For the first time in the Gallup poll’s eight-decade history

For the first time in the Gallup poll’s eight-decade history, in 2020 church membership in the United States fell below 50 percent in America. From World War II all the way to the mid-1990s, church membership among adults was nearly always above 70 percent. The precipitous decline occurred across all religious traditions and, as we’ve already stated, began to pick up steam in the mid-1990s....

The death of denominations in America

One of the primary lenses through which demographers can track religious decline is through denominational records. Almost every large religious tradition has been tracking their total membership for decades as a means of understanding where churches are growing and where they are declining. Anyone who has been in church administration for a while knows that membership records are far from...

Dechurching: who is leaving?

No group of people is immune from the Great Dechurching. The dechurched are almost evenly split between men and women (52 percent and 48 percent respectively). According to our study, Roman Catholics, Protestants, and those who identify as “other Christian” have all dechurched equally at 32 percent. In the Protestant tradition, Presbyterians lead the dechurching, losing about 45 percent of their...

Are educated or uneducated dechurching?

In every tradition, the more education people have, the more likely they are to stay in church. This offers a surprising challenge to the common belief that higher education is facilitating departures from the church. Many Christian colleges were founded based on the belief that secular liberal arts colleges and institutions of higher education lead young Christians astray. For example, the...

Mental health and the dechurched

In phase 3 of our study, we looked at the mental health of dechurched evangelicals, and it became clear that anxiety, depression, loneliness, and suicidal thoughts were major factors in their lives. When asked to rate themselves on a scale of 0–100 in these areas, with 0 being very negative and unhealthy and 100 being very positive and healthy, they scored 39 on anxiety, 34 on depression, 35 on...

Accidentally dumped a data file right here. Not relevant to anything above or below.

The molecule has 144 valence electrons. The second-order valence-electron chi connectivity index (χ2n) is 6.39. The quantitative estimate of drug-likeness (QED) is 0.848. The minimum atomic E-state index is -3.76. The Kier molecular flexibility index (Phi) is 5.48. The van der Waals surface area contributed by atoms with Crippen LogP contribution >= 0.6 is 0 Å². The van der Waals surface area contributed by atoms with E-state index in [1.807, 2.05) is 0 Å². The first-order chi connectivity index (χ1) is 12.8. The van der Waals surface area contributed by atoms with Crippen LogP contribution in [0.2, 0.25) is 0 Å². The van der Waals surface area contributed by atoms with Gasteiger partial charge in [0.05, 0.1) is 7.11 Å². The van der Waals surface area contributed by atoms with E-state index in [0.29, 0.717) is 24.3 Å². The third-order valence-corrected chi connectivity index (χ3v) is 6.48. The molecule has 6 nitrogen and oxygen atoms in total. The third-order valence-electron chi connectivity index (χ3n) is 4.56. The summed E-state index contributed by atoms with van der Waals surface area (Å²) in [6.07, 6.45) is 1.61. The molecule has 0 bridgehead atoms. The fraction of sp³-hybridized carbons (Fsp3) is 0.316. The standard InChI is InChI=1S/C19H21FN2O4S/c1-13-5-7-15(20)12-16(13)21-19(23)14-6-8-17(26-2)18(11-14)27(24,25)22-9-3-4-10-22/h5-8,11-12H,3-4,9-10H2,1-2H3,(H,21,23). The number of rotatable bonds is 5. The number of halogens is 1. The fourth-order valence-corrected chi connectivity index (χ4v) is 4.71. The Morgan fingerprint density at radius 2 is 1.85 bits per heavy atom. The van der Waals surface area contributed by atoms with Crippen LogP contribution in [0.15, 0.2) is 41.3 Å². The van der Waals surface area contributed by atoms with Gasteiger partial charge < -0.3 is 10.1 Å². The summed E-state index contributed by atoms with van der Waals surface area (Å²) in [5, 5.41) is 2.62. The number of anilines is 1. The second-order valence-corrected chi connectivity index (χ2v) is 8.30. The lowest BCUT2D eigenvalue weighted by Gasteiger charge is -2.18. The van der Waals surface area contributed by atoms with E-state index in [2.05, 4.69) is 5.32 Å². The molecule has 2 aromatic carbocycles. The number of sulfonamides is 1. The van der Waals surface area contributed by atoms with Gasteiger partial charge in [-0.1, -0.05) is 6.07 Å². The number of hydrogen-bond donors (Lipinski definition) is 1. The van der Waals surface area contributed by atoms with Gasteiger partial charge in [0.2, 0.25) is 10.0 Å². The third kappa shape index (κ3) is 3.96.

Dechurching: what a difference 50 years makes

It’s hard to fully grasp just how much different American’s behavior is around church attendance today versus fifty years ago. The General Social Survey (GSS) is the gold standard for measuring religious changes in the United States. It has been asking the same questions with the same response options since 1972. In the very first administration of the GSS, only 9 percent of respondents said...

The Great Dechurching & reasons for hope

As our data poured in on the Great Dechurching, one truth became increasingly clear: what looks like defeat to many could really be the beginning of something special. Tens of millions of people may be leaving the church, and more than eighty-six churches may be closing every week, but if we have eyes to see it, there is actually much reason to hope. We need to come to grips with some hard...

The Dechurched are not atheists

When social scientists think about religion, they typically categorize religiosity in three ways: behavior, belief, and belonging. Behavior is measured through things like church attendance or amount of offering donated to a religious organization. Belief is assessed through asking questions about what a respondent believes about the existence of God, heaven, or hell. Belonging is more about...

The surprising orthodoxy of the dechurched

Early in our research, it was disorienting to realize how orthodox the dechurched still are in their beliefs. This brought equal parts hope and confusion. Sixty-eight percent of dechurched evangelicals (DE), 69 percent of dechurched mainliners (DM), and 63 percent of dechurched Roman Catholics (DRC) all still believe in the Trinity. The divinity of Jesus (64% DE, 54% DM, 53% DRC) is still a...

The Dechurched: What THEY said would bring the back